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Expert Point of View: Charles G. Drake, MD, PhD


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In an interview with The ASCO Post, Charles G. Drake, MD, PhD, expounded on the results of the COSMIC-021 trial. Dr. Drake is Division Director for GU Oncology, Co-Director of the Cancer Immunotherapy Program, and Co-Leader of the Tumor Biology and Microenvironment Program at the Herbert Irving Comprehensive Cancer Center, Columbia University Medical Center, New York.

Charles G. Drake, MD, PhD

Charles G. Drake, MD, PhD

“Cabozantinib has had a checkered history in prostate cancer. Early studies in metastatic prostate cancer showed that bone scans would go from positive to negative after treatment with cabozantinib at 60 mg. ­Although the phase III trial showed that cabozantinib improved progression-free survival, the trial was negative for overall survival, and no one knows why. The forest plots from the phase III trial suggested that patients with visceral metastasis many have had a trend toward a survival benefit, although the data are nonsignficant,” he said.

“Cabozantinib is a ‘dirty’ drug—that is, it is a broadly active kinase inhibitor. There are animal data suggesting that cabozantinib inhibits the function of suppressive immune cells, such as myeloid-derived suppressor cells and M2 macrophages. Based on the negative phase III trial, most folks in the field  would say that cabozantinib is not active in prostate cancer. Atezolizumab and anti-[programmed cell death ligand 1 (PD-L1)] agents have also not shown much activity in prostate cancer,” Dr. Drake continued.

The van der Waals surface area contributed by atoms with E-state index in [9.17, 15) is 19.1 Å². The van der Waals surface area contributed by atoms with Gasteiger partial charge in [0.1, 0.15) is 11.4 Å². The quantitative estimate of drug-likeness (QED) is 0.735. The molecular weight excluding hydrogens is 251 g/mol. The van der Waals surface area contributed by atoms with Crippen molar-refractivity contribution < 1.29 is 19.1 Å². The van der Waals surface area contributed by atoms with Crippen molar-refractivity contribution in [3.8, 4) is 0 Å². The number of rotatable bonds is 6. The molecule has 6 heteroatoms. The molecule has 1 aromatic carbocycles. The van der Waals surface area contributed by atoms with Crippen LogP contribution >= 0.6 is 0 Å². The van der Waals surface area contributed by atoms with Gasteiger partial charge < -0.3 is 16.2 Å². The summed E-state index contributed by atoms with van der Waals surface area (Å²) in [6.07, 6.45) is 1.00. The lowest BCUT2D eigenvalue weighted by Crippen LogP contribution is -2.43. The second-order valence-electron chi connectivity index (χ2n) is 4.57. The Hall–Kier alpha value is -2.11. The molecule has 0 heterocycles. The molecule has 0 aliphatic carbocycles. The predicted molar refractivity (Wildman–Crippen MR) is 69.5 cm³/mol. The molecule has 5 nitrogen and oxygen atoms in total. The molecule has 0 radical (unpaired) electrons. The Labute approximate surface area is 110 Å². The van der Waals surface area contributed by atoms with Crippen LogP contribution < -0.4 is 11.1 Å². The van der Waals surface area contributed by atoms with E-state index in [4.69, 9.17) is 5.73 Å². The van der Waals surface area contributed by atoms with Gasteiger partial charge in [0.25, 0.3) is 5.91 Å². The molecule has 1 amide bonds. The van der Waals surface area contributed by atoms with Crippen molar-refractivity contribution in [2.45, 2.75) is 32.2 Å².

“However, this study provides a signal that this combination has activity in prostate cancer, and it is one of the few times that potential synergy has been shown in prostate cancer. The biology is super interesting. These data are exciting, showing the possibility of synergy between a broad-spectrum tyrosine kinase inhibitor and anti-[programmed cell death protein 1 (PD-1)]/PD-L1 in prostate cancer,” Dr. Drake said.

Dr. Drake expressed concern about the rate of adverse events seen in this preliminary look at the prostate cancer cohort. “The poster showed a rate of grade 3 or higher adverse events of around 40%, which is similar to what you get with chemotherapy, which puts us in ‘chemoland.’ With enzalutamide and abiraterone acetate, the rate of grade 3 or higher adverse events is around 20%.”

“The bottom line is that when a patient has disease progression on first- or second-line androgen-deprivation therapy, this combination might be a good option to switch to [instead of chemotherapy] if the adverse events are tolerable,” Dr. Drake stated.

A phase III trial is planned to compare cabozantinib/atezolizumab vs a switch to enzalutamide or abiraterone in patients with metastatic prostate cancer whose disease progresses on androgen-deprivation therapy. “If future studies hold up, this will be exciting for our patients,” Dr. Drake said. 

DISCLOSURE: Dr. Drake owns stock or other ownership interests in Compugen, Harpoon Therapeutics, Kleo Pharmaceuticals, Tizona Therapeutics, UroGen Pharma, and Werewolf; has served in a consulting or advisory role for AstraZeneca/MedImmune, Bayer, Bristol-Myers Squibb, Compugen, F-Star, Ferring, Genocea Biosciences, Janssen Oncology, Kleo Pharmaceuticals, Merck, Merck/Serono, Pierre Fabre, Pfizer, Roche/Genentech, Shattuck Labs, Tizona Therapeutics, UroGen Pharma, and Werewolf; has received institutional research funding from Bristol-Myers Squibb; holds institutional patents licensed to Bristol-Myers Squibb and Potenza Therapeutics; and has been reimbursed for travel, accommodations, or other expenses by AACR, ASCO, Merck Sharp & Dohme, Pfizer, and Roche/Genentech.

 


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